to work on my own. I did this work fr om the very beginning and never relied on government unemployment benefits. This has always been my work, thanks be to God. Alhadi: Would you please tell us how you started this work, how did it develop, and what plans do you have for the future? Yousif: The projects that we do are not that big. We work in re sidential units. We publicize our work through a network of acquain tances. It is not a very big business. It used to be strong back in 2004 and 2005 and it kept incr easing. However, like everybody else, we got hit by the economy slowdown. However, regardless of the recession, we kept moving and remained in business, thanks be to God. Alhadi: Does that mean you are currently running the business by yourself and have no partners? Yousif: I am by myself. I get help fr om four employees who work with me. Alhadi: Do you see a chance for the business to grow bigger? Yousif: This depends on getting a bit of backup from the banks. Such a help would have helped business to grow and to import granites fr om overseas. Banks no longer give loans the way they used to in the past. This is the problem we are facing. Business is now just enough to make a living. Life is becoming ha rd for everybody including us. In the past, we used to do five kitchens a week. Now, we can barely do two or three granite kitchen countertops or bathr oom floorings a week. Alhadi: Where do you get the stone from? Yousif: Stone is imported from Brazil and Indi a. We get it through big supplying companies. This is the problem we are facing. We can use small loans in buying marble and have it ready in our lab whenever a customer comes in. What happens now is that a customer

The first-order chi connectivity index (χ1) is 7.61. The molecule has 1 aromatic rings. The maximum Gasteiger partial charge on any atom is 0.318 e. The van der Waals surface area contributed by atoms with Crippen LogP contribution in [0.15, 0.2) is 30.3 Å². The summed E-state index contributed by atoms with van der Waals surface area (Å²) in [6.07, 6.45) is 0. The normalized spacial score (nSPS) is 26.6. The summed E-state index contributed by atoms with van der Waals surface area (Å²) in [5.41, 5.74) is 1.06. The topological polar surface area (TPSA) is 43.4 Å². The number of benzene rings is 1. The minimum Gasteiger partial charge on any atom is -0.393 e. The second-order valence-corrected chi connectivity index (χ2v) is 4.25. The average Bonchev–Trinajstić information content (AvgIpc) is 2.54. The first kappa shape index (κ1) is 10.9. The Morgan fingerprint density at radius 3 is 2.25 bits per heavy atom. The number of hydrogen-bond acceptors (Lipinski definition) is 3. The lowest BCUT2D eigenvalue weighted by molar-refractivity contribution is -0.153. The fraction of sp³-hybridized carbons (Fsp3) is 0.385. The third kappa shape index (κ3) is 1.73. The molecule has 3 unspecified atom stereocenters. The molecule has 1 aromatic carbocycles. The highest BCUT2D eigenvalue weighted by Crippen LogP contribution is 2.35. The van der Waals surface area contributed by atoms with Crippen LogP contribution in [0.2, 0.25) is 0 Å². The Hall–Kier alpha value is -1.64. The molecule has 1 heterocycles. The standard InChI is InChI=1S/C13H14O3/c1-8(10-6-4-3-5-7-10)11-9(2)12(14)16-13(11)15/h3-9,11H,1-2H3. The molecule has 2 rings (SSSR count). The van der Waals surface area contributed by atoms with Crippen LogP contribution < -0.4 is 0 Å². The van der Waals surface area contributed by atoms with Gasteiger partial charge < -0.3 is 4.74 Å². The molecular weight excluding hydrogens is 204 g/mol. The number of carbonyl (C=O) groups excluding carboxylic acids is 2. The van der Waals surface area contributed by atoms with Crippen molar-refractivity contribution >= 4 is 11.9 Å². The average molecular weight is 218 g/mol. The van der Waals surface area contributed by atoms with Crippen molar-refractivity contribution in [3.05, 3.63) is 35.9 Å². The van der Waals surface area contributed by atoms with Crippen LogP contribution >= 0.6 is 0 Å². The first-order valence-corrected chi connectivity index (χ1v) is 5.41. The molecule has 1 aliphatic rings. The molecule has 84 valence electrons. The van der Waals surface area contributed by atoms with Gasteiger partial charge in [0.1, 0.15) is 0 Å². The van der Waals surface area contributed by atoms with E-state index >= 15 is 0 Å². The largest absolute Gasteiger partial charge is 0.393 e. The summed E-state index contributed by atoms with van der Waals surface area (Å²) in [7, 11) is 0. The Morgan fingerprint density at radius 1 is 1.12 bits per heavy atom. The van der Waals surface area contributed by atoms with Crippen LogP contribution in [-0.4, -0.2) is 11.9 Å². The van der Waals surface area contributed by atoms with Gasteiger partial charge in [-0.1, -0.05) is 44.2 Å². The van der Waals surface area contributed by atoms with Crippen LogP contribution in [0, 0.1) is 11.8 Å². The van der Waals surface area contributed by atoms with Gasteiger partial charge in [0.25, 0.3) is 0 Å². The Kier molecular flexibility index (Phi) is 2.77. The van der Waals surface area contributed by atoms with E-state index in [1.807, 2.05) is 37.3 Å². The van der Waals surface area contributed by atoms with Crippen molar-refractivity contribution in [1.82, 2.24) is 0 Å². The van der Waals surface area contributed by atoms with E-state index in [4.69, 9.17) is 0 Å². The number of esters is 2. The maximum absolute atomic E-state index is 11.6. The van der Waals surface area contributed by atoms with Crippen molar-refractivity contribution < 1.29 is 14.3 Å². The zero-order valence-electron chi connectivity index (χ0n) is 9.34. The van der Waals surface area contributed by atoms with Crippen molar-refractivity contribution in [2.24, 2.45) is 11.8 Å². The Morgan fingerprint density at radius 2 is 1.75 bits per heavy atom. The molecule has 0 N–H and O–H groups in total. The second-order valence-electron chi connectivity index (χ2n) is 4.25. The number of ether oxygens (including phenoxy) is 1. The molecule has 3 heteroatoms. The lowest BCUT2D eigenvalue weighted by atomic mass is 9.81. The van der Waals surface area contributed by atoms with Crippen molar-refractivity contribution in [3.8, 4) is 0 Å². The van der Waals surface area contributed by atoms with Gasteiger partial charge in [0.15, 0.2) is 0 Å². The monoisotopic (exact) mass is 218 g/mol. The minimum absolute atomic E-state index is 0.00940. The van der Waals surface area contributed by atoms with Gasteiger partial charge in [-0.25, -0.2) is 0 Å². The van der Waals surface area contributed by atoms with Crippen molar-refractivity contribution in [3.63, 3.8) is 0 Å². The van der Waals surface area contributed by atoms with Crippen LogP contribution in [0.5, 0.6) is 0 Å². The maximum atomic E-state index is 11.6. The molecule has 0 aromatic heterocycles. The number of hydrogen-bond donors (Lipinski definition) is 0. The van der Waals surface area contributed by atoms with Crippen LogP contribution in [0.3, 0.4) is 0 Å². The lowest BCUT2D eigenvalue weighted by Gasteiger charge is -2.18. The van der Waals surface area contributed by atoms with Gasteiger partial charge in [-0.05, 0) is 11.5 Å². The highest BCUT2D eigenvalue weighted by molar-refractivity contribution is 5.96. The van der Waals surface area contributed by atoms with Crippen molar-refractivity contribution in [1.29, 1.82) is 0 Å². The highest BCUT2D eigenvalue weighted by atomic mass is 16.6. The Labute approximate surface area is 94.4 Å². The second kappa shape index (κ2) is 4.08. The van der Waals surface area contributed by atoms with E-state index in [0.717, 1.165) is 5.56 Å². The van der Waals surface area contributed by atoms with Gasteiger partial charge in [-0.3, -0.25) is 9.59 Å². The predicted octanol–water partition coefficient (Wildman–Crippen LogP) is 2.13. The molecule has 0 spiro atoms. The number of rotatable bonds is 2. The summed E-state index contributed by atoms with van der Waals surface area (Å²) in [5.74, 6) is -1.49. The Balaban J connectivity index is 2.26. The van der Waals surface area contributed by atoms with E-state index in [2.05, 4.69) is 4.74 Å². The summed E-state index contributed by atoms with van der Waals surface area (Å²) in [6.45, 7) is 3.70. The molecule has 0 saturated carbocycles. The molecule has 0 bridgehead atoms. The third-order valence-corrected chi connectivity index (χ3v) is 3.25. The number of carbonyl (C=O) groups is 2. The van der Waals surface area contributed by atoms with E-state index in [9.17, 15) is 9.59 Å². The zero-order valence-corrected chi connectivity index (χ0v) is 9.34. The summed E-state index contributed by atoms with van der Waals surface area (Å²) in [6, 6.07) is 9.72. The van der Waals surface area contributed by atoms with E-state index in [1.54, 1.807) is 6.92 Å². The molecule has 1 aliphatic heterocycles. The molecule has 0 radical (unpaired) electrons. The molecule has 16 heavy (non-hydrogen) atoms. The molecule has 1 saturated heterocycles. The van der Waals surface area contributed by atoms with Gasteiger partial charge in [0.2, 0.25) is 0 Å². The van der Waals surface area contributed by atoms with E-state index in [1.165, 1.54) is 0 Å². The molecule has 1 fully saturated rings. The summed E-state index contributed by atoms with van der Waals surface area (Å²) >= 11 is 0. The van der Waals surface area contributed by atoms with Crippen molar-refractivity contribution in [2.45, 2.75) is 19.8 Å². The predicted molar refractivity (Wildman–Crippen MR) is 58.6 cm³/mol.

comes and pays us. We then go and buy the mate rial for a price that is three times higher than the price we can buy it for if we can get the material directly from Brazil or India. This reduces our profits. We use most of the money we get in paying for the material, labor and rental. What remains is just enough to keep business stable and going, but certainly less luxurious from how it used to be. Alhadi: IsnÂ’t it possible to get the raw material from here in America? Yousif: No. Granite doesnÂ’t co mmonly exist here. There are some granite quarries in the north, but of a lesser quality than the one people usually use in kitchens. Alhadi: So, the main sources of the stone are Brazil and India. Yousif: And from Italy as well. Alhadi: Is it possible to import for your own business, or should it always be through big companies? Yousif: It has to be through big companies. They import the stone and we buy from them for a price that is three times the price than if we bought it directly from Brazil. Alhadi: You spent eight or nine years in this business. You also did the same work in Greece and in Los Angeles. This means you have acc umulated considerable experience in this field. Is your work currently confined to the Jacksonville area only, or do you do work outside the area? Yousif: I do go out of state sometimes. I work with some good American contractors who have projects in Alabama and South Carolina. I jo in them whenever possible. I joined them on a project in Mississippi two years ago. It was a project of 165 residential units. Alhadi: Was it the biggest pr oject you ever worked on?